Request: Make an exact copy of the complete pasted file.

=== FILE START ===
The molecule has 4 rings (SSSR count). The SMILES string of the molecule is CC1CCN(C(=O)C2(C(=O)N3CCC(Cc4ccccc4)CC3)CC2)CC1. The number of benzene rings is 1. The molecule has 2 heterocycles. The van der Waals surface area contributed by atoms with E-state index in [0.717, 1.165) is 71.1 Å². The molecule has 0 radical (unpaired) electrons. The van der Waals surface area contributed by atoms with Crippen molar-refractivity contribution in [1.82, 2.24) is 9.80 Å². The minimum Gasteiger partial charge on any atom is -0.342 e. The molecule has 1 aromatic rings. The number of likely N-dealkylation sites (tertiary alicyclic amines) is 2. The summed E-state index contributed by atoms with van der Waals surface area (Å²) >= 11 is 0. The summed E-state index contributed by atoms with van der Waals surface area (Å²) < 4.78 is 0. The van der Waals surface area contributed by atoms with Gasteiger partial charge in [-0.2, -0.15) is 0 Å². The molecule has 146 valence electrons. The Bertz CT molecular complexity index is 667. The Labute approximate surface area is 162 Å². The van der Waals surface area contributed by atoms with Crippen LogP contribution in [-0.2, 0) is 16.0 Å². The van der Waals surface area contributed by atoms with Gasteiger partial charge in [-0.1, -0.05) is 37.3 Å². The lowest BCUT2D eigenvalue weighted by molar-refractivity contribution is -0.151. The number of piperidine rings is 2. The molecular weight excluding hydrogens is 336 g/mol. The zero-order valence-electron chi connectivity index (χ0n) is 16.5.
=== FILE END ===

The molecule has 4 rings (SSSR count). The SMILES string of the molecule is CC1CCN(C(=O)C2(C(=O)N3CCC(Cc4ccccc4)CC3)CC2)CC1. The number of benzene rings is 1. The molecule has 2 heterocycles. The van der Waals surface area contributed by atoms with E-state index in [0.717, 1.165) is 71.1 Å². The molecule has 0 radical (unpaired) electrons. The van der Waals surface area contributed by atoms with Crippen molar-refractivity contribution in [1.82, 2.24) is 9.80 Å². The minimum Gasteiger partial charge on any atom is -0.342 e. The molecule has 1 aromatic rings. The number of likely N-dealkylation sites (tertiary alicyclic amines) is 2. The summed E-state index contributed by atoms with van der Waals surface area (Å²) >= 11 is 0. The summed E-state index contributed by atoms with van der Waals surface area (Å²) < 4.78 is 0. The van der Waals surface area contributed by atoms with Gasteiger partial charge in [-0.2, -0.15) is 0 Å². The molecule has 146 valence electrons. The Bertz CT molecular complexity index is 667. The Labute approximate surface area is 162 Å². The van der Waals surface area contributed by atoms with Crippen LogP contribution in [-0.2, 0) is 16.0 Å². The van der Waals surface area contributed by atoms with Gasteiger partial charge in [-0.1, -0.05) is 37.3 Å². The lowest BCUT2D eigenvalue weighted by molar-refractivity contribution is -0.151. The number of piperidine rings is 2. The molecular weight excluding hydrogens is 336 g/mol. The zero-order valence-electron chi connectivity index (χ0n) is 16.5.